When a Picture Says a Thousand Words: Bangladesh
As many of us enjoyed the leftovers of the Thanksgiving feast this past Saturday and Sunday, families on the other side of the globe had a much different—and devastating—kind of weekend. As flames subsided from a garment factory blaze outside of Dhaka, Bangladesh, the images of the damage began to surface. All told, more than 100 people died in a tragedy that most likely could have been prevented had there been sufficient emergency exits.
Unfortunately, fires in offshore manufacturing facilities are not as unusual as you might think. There have been numerous fires in Bangladesh since 2006 with more than 300 killed, according to this story in the Washington Post. But these numbers don’t tell the whole story, as they reflect what the government has reported from deaths in the fires without accounting for those who died later or in other ways while trying to escape. The real number tops 500, according to the Clean Clothes Campaign, an Amsterdam-based anti-sweatshop advocacy group, as reported in this article in the New York Times.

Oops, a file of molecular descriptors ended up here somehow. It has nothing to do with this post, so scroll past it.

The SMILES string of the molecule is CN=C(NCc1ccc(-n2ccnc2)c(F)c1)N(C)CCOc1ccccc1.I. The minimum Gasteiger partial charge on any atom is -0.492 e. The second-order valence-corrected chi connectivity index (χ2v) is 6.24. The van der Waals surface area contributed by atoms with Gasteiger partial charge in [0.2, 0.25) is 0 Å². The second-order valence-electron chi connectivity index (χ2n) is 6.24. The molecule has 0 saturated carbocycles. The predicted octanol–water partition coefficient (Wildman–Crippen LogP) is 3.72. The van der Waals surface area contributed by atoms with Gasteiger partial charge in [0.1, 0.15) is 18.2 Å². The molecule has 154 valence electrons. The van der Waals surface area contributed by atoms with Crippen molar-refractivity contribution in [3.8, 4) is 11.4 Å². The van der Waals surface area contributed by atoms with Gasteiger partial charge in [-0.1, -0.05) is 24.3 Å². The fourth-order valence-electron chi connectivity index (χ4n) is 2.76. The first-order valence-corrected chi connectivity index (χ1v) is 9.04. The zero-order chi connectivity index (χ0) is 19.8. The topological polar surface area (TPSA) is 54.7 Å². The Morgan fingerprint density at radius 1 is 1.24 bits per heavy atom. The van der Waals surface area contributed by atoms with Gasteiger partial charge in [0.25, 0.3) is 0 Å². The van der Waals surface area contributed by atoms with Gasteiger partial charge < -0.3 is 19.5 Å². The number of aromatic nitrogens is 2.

In September, a fire ravaged a textile factory complex in Karachi, Pakistan, killing nearly 300 who were trapped behind locked doors. And this was just hours after another fire at a shoe factory in nearby Lahore took the lives of 25 more, as the New York Times reported in this article.
As these events attest, potentially innocuous management decisions—such as placing evacuation stairs on the inside rather than outside of a building or locking doors to deter theft—can, and do, have unintended consequences.
It only takes a single image to undo even the most successful campaigns in the eyes of your customers—and many of them will never forget what they’ve seen in the news. Headlines from Bangladesh and Pakistan only underscore why social accountability audits remain the primary inspection requested and, in many cases, required by end-buyers.